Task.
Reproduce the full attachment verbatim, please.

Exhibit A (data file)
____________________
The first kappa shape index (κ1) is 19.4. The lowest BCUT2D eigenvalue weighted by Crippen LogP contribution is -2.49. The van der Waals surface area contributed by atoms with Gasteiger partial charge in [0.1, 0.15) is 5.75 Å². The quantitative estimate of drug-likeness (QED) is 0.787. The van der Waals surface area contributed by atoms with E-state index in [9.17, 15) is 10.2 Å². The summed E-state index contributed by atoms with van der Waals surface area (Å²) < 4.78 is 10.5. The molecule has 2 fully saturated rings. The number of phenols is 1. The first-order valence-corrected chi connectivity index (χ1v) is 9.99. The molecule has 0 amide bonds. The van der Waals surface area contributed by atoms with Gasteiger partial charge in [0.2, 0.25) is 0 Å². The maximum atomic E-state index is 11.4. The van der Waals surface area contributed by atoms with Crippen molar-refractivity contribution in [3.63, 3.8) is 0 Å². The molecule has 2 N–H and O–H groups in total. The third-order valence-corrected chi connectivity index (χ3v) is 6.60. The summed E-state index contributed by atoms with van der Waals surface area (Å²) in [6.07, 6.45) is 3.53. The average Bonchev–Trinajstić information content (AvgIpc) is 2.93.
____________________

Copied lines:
The first kappa shape index (κ1) is 19.4. The lowest BCUT2D eigenvalue weighted by Crippen LogP contribution is -2.49. The van der Waals surface area contributed by atoms with Gasteiger partial charge in [0.1, 0.15) is 5.75 Å². The quantitative estimate of drug-likeness (QED) is 0.787. The van der Waals surface area contributed by atoms with E-state index in [9.17, 15) is 10.2 Å². The summed E-state index contributed by atoms with van der Waals surface area (Å²) < 4.78 is 10.5. The molecule has 2 fully saturated rings. The number of phenols is 1. The first-order valence-corrected chi connectivity index (χ1v) is 9.99. The molecule has 0 amide bonds. The van der Waals surface area contributed by atoms with Gasteiger partial charge in [0.2, 0.25) is 0 Å². The maximum atomic E-state index is 11.4. The van der Waals surface area contributed by atoms with Crippen molar-refractivity contribution in [3.63, 3.8) is 0 Å². The molecule has 2 N–H and O–H groups in total. The third-order valence-corrected chi connectivity index (χ3v) is 6.60. The summed E-state index contributed by atoms with van der Waals surface area (Å²) in [6.07, 6.45) is 3.53. The average Bonchev–Trinajstić information content (AvgIpc) is 2.93.